Cover

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Title Page

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Copyright Page

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Table of Contents

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pp. v-vi

List of Maps and Illustrations

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pp. vii-viii

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Introduction

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pp. 1-11

Why Carlisle? is a question I was asked frequently while I worked on this project. Some people have never heard of Carlisle. Others know it only as a place where Interstate 81 and the Pennsylvania Turnpike nearly meet, or they have heard of the Carlisle Barracks, home to the U.S. Army War College and former site of the Carlisle Indian Industrial School. Still others actually know ...

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Chapter 1. Creating a Town In-Between

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pp. 12-43

In 1751, Pennsylvania governor James Hamilton journeyed westward to Carlisle, the recently founded seat of the sprawling new interior county of Cumberland. Upon his return to Philadelphia he admitted with surprise that this interior village, which he had assisted the colony’s principal proprietor, Thomas Penn, in planning, had “exceeded my Expectations in all respects.” ...

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Chapter 2. Negotiating the Boundaries

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pp. 44-74

As the 1750s progressed, it was clear that creating Carlisle would be neither the simple nor predictable process Thomas Penn anticipated. Surveying a town determined its borders and asserted provincial authority over contested territory, but these were only first steps. To control this new town and its first inhabitants, survey lines had to be made meaningful and preserved over ...

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Chapter 3. New Lines Drawn

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pp. 75-111

In May 1768, Joseph Rigby, an agent of the Philadelphia trading firm of Baynton, Wharton, and Morgan, noted in a letter to his employers that he hoped to forward the lead he was holding at the company’s warehouse in Carlisle with the troops who would soon be “going up” to Fort Pitt.1 Although at first glance this seems a routine correspondence, it was not. Rigby’s presence in ...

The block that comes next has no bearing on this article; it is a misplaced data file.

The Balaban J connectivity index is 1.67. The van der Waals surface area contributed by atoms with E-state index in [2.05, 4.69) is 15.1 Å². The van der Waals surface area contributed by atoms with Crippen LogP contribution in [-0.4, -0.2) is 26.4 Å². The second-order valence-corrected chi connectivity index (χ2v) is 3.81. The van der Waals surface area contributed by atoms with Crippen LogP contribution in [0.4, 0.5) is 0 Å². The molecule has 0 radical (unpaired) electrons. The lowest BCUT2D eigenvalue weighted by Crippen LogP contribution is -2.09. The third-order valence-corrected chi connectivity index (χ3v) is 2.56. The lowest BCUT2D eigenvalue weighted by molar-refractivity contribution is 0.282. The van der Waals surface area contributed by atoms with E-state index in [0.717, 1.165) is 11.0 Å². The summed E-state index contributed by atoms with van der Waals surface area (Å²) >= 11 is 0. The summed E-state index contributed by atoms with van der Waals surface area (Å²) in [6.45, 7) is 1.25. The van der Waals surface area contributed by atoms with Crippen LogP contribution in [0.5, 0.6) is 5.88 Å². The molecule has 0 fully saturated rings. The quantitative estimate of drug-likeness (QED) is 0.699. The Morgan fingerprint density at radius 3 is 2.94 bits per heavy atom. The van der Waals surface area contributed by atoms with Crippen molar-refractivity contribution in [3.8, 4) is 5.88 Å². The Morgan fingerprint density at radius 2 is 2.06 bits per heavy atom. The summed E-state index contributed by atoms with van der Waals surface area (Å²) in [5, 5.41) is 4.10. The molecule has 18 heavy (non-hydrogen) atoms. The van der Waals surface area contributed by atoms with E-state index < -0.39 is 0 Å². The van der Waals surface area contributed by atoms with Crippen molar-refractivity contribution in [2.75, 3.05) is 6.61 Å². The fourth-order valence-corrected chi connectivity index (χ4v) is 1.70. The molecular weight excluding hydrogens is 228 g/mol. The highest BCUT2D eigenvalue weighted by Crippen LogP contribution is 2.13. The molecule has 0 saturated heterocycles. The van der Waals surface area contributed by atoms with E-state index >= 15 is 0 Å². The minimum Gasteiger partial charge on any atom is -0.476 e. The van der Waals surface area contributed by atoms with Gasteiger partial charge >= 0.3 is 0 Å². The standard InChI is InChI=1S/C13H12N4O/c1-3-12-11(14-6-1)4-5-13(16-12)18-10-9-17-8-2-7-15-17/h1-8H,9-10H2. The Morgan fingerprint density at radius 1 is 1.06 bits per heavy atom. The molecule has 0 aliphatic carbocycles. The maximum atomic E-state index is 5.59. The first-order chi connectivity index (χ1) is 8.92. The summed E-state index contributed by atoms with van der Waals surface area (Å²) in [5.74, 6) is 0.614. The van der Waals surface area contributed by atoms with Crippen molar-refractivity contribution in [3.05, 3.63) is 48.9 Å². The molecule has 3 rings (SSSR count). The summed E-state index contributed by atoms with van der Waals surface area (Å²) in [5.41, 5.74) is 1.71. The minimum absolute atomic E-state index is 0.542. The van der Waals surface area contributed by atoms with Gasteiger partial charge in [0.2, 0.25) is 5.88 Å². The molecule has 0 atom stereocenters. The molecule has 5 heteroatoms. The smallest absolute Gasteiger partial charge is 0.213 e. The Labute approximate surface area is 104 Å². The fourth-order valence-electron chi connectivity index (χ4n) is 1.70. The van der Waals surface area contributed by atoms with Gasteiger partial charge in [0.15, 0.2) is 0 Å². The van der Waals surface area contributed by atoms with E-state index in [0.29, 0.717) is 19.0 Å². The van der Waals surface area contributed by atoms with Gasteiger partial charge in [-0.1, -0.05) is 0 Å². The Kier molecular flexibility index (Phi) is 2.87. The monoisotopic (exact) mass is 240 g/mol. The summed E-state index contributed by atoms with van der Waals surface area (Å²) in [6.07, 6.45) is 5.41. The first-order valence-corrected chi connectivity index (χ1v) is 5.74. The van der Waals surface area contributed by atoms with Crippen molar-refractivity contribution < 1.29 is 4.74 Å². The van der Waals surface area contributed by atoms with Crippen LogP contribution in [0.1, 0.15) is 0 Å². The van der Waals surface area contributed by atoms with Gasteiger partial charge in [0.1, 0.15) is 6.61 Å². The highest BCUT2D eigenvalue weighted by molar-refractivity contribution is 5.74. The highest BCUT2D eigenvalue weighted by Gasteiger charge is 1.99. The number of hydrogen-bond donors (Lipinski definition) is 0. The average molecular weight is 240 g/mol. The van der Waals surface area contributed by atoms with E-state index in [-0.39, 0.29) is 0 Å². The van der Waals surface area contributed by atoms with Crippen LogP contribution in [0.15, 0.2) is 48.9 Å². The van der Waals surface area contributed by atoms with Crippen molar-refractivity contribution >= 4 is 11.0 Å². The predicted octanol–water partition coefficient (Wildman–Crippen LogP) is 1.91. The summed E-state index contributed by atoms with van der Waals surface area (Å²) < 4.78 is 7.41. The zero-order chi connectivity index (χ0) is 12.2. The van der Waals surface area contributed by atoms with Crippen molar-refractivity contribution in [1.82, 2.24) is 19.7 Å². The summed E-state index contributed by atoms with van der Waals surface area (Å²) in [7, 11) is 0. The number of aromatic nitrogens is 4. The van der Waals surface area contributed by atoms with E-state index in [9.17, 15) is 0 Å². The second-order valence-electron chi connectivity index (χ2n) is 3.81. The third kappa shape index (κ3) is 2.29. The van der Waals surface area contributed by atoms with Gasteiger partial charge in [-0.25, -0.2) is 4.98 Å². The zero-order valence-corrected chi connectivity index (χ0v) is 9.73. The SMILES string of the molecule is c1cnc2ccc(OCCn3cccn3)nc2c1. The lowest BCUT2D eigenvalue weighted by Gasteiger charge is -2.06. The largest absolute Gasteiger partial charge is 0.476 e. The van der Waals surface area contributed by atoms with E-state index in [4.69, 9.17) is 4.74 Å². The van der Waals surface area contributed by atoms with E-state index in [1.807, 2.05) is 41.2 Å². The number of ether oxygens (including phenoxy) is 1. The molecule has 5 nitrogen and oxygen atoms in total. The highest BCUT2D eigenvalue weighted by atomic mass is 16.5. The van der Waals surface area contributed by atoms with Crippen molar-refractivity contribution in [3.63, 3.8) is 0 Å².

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Chapter 4. War and Revolution

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pp. 112-149

Soon after the signing of the Declaration of Independence in July 1776, John Montgomery—one of Carlisle’s wealthiest men by the 1770s and chair of the county’s Committee of Inspection and Observation, the political body then governing the town—wrote “With pleasure” to John Hancock, president of the Continental Congress, to “assure you that a noble Spirit appears ...

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Chapter 5. Still In-Between

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pp. 150-176

It was December 26, 1787. Another year nearly over, but with little to celebrate. The 1780s were a tough decade in America. The Revolutionary War was won, but victory had costs. In Pennsylvania, these costs included a postwar economic depression that worsened cash scarcity, accelerated declining land prices, gave rise to property foreclosures, and encouraged...

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Chapter 6. Adapting to the Next Century

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pp. 177-208

"Upon the whole,” said one visitor, Carlisle had “a respectable appearance” by the nineteenth century. No longer was it the woods that Euro-Americans such as the fur trader James LeTort encountered in the 1720s when he built his cabin along the creek that later bore his name. Nor was it the fledgling interior town said to be “much at a Stand” in the 1760s when a host of fur traders, ...

List of Abbreviations

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pp. 209-214

Notes

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pp. 215-272

Index

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pp. 273-284

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Acknowledgments

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pp. 285-287

A project that has taken as long as this one incurs many debts. Where do I begin to offer my thanks? To be sure, the staff at many libraries and archives aided immensely in this work. While researching this book, I spent months at the Cumberland County Historical Society in Carlisle and the Historical Society of Pennsylvania in Philadelphia. The staffs at these libraries offered ...